Under what circumstances should you form a Trust

Under what circumstances should you form a Trust

There are a number of circumstances under which you should consider forming a trust. Some of the common purposes of a trust, and the structures utilised, will be discussed in this article. A trust is managed by trustees who are appointed by the creator of the trust (called the settlor(s)). Trustees manage the assets and debts of the trust for the beneficiaries specified by the settlor(s).

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Different way titles are held – Crosslease, fee simple, stratum in freehold, leasehold

Different way titles are held – Crosslease, fee simple, stratum in freehold, leasehold

A title is a way to record the land and properties information, such as lot numbers, how big the section is, whether there are any covenants, easements or caveats registered against the title etc. There are several ways that titles can be held for land. Please note that the types of titles include, but are not limited to crosslease, fee simple, stratum in freehold, stratum in leasehold, and leasehold.

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How to give a tenant notice and what to do if a tenant misses their rent

How to give a tenant notice and what to do if a tenant misses their rent

There are two types of tenancy agreements which a landlord and tenant can enter into: periodic or fixed term tenancy. Both have different notice periods required. Unpaid and late payment of rent is a breach of the tenancy agreement and the Residential Tenancies Act. It is always best to first contact the tenant, and notify them that a rent payment has been missed.

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Rural Leases

Rural Leases

A rural lease is a legally binding document which governs the relationship between the landlord and the tenant for the use of rural land. Often rural leases are entered into as a gentleman’s agreement with a handshake to seal the deal. This works fine until something goes wrong and/or there is a disagreement between the landlord and the tenant. It is always best to discuss and put in place a written lease when both parties are on good terms rather than in the middle of a dispute.

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Relationship Property

Relationship Property

The division of relationship property is regulated by the Property (Relationship) Act, the intention of which is to recognise fair division of the relationship property at the end of a relationship. There is a presumption of equal 50/50 division, unless this can be disputed or there are certain mitigating factors. Factors such as the length of the relationship, any dependent children and economic advantage and disadvantage may be considered.

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What happens when a person dies without a will

What happens when a person dies without a will

When someone in New Zealand dies without a will, dealing with their estate is more complicated than if they had died with one. Dying without a will is called “dying intestate”.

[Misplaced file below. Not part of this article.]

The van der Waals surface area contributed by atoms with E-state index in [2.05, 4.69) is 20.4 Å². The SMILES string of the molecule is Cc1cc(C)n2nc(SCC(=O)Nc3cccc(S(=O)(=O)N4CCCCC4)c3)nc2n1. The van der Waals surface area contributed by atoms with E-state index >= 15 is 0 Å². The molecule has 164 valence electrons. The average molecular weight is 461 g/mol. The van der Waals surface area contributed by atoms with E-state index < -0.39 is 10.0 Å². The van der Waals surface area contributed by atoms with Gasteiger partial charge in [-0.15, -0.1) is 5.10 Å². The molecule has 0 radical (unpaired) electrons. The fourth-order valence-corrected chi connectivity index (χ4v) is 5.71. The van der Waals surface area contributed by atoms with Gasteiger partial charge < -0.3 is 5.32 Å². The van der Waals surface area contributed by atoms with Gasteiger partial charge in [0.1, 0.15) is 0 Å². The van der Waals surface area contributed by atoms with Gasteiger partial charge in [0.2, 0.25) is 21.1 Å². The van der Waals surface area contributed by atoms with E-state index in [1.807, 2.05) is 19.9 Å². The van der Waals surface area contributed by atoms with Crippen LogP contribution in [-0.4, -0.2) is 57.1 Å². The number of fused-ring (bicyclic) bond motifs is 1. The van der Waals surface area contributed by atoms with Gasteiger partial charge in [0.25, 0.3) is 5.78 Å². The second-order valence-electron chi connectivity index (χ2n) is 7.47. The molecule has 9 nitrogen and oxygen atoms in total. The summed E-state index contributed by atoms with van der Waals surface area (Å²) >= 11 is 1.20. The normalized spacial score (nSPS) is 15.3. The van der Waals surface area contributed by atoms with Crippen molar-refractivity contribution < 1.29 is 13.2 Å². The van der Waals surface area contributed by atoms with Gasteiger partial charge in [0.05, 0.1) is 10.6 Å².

When you have made a valid will, in it you decide who will deal with your estate and how your assets will be distributed. If you die without a will, the Administration Act 1969 (“the Act”) is applied to determine who is entitled to be named as the Administrator of the deceased’s estate.

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Major transactions – your obligations as a director

Major transactions – your obligations as a director

A general principle of the Companies Act 1993 (the Act) is that the board of directors is appointed to manage and control the day-to-day operations of a company without having direct interference or oversight by shareholders (the owners of a company). However, some decisions may substantially change the nature or direction of a company and accordingly, the shareholders are required to approve these decisions. These substantial decisions are known as major transactions.

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What the fence?

What the fence?

Under the Fencing Act 1978, if a property owner chooses to build a new fence or refurbish an existing fence, the neighbouring property is expected to contribute 50% of the total price. The proposed fence must be “adequate” to reasonably satisfy its purpose. The neighbour is not expected to contribute 50% of the cost, if the current or proposed fence is more than adequate to serve its purpose.

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Terms of trade

Terms of trade

Time and time again, we are approached by disgruntled business owners and dissatisfied customers to help resolve disputes arising from deals made on the basis of informal arrangements. The law certainly assists in defining and clarifying certain aspects of the contractual relationship between parties. The starting point is usually a consideration of what the parties intended and agreed on at the time the goods and/or services were purchased. The intention of the parties is undoubtedly easier to determine with clear written evidence.

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